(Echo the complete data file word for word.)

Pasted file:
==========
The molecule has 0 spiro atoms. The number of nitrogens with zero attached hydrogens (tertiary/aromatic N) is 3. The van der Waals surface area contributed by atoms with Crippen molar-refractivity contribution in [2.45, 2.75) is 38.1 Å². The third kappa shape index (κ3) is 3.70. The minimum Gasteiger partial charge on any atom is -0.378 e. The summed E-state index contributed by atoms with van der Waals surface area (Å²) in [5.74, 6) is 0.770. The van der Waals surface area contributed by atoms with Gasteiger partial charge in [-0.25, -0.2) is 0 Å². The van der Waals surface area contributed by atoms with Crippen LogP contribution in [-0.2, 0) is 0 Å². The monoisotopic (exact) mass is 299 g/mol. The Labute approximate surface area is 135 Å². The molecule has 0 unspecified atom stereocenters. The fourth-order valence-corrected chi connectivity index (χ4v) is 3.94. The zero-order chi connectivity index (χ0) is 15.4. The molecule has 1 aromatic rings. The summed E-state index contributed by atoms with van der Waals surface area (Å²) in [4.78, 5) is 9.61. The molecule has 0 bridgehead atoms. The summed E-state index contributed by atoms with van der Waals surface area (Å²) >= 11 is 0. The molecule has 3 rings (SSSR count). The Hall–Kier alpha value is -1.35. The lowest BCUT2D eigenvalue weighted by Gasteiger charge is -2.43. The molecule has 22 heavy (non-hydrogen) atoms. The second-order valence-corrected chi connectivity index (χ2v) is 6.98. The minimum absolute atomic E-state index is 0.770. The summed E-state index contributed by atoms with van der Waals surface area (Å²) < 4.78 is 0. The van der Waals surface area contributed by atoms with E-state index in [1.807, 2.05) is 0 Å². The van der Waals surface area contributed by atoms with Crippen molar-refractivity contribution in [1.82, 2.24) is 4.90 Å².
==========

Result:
The molecule has 0 spiro atoms. The number of nitrogens with zero attached hydrogens (tertiary/aromatic N) is 3. The van der Waals surface area contributed by atoms with Crippen molar-refractivity contribution in [2.45, 2.75) is 38.1 Å². The third kappa shape index (κ3) is 3.70. The minimum Gasteiger partial charge on any atom is -0.378 e. The summed E-state index contributed by atoms with van der Waals surface area (Å²) in [5.74, 6) is 0.770. The van der Waals surface area contributed by atoms with Gasteiger partial charge in [-0.25, -0.2) is 0 Å². The van der Waals surface area contributed by atoms with Crippen LogP contribution in [-0.2, 0) is 0 Å². The monoisotopic (exact) mass is 299 g/mol. The Labute approximate surface area is 135 Å². The molecule has 0 unspecified atom stereocenters. The fourth-order valence-corrected chi connectivity index (χ4v) is 3.94. The zero-order chi connectivity index (χ0) is 15.4. The molecule has 1 aromatic rings. The summed E-state index contributed by atoms with van der Waals surface area (Å²) in [4.78, 5) is 9.61. The molecule has 0 bridgehead atoms. The summed E-state index contributed by atoms with van der Waals surface area (Å²) >= 11 is 0. The molecule has 3 rings (SSSR count). The Hall–Kier alpha value is -1.35. The lowest BCUT2D eigenvalue weighted by Gasteiger charge is -2.43. The molecule has 22 heavy (non-hydrogen) atoms. The second-order valence-corrected chi connectivity index (χ2v) is 6.98. The minimum absolute atomic E-state index is 0.770. The summed E-state index contributed by atoms with van der Waals surface area (Å²) < 4.78 is 0. The van der Waals surface area contributed by atoms with E-state index in [1.807, 2.05) is 0 Å². The van der Waals surface area contributed by atoms with Crippen molar-refractivity contribution in [1.82, 2.24) is 4.90 Å².